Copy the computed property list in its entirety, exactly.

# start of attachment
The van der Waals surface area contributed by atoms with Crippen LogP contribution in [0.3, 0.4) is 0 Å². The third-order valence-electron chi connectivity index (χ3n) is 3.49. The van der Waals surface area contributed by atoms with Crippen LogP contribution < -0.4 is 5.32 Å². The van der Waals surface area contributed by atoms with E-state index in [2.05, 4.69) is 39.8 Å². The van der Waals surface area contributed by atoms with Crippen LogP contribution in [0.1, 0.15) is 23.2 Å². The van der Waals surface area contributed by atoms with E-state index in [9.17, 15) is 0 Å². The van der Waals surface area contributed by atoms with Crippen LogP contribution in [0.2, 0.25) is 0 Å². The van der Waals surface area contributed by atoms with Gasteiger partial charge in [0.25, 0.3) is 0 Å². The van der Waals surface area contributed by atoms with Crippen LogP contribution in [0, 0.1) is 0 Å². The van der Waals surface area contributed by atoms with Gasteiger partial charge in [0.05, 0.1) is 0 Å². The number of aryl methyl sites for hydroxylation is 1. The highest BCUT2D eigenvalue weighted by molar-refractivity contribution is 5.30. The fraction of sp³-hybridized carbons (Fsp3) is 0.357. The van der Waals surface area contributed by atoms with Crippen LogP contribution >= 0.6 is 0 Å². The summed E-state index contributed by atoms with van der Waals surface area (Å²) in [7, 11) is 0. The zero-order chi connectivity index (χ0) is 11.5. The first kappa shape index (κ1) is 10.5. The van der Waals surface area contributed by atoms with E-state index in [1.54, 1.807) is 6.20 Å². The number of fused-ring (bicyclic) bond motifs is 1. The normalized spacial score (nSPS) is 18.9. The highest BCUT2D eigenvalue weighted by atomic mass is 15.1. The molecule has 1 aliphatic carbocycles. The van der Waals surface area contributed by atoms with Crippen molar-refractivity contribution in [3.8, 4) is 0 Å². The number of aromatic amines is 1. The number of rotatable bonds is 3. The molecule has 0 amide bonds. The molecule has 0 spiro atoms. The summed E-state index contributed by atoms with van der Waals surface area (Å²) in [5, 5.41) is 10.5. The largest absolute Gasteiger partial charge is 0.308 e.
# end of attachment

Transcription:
The van der Waals surface area contributed by atoms with Crippen LogP contribution in [0.3, 0.4) is 0 Å². The third-order valence-electron chi connectivity index (χ3n) is 3.49. The van der Waals surface area contributed by atoms with Crippen LogP contribution < -0.4 is 5.32 Å². The van der Waals surface area contributed by atoms with E-state index in [2.05, 4.69) is 39.8 Å². The van der Waals surface area contributed by atoms with Crippen LogP contribution in [0.1, 0.15) is 23.2 Å². The van der Waals surface area contributed by atoms with E-state index in [9.17, 15) is 0 Å². The van der Waals surface area contributed by atoms with Crippen LogP contribution in [0.2, 0.25) is 0 Å². The van der Waals surface area contributed by atoms with Gasteiger partial charge in [0.25, 0.3) is 0 Å². The van der Waals surface area contributed by atoms with Crippen LogP contribution in [0, 0.1) is 0 Å². The van der Waals surface area contributed by atoms with Gasteiger partial charge in [0.05, 0.1) is 0 Å². The number of aryl methyl sites for hydroxylation is 1. The highest BCUT2D eigenvalue weighted by molar-refractivity contribution is 5.30. The fraction of sp³-hybridized carbons (Fsp3) is 0.357. The van der Waals surface area contributed by atoms with Crippen LogP contribution >= 0.6 is 0 Å². The summed E-state index contributed by atoms with van der Waals surface area (Å²) in [7, 11) is 0. The zero-order chi connectivity index (χ0) is 11.5. The first kappa shape index (κ1) is 10.5. The van der Waals surface area contributed by atoms with E-state index in [1.54, 1.807) is 6.20 Å². The number of fused-ring (bicyclic) bond motifs is 1. The normalized spacial score (nSPS) is 18.9. The highest BCUT2D eigenvalue weighted by atomic mass is 15.1. The molecule has 1 aliphatic carbocycles. The van der Waals surface area contributed by atoms with Crippen molar-refractivity contribution in [3.8, 4) is 0 Å². The number of aromatic amines is 1. The number of rotatable bonds is 3. The molecule has 0 amide bonds. The molecule has 0 spiro atoms. The summed E-state index contributed by atoms with van der Waals surface area (Å²) in [5, 5.41) is 10.5. The largest absolute Gasteiger partial charge is 0.308 e.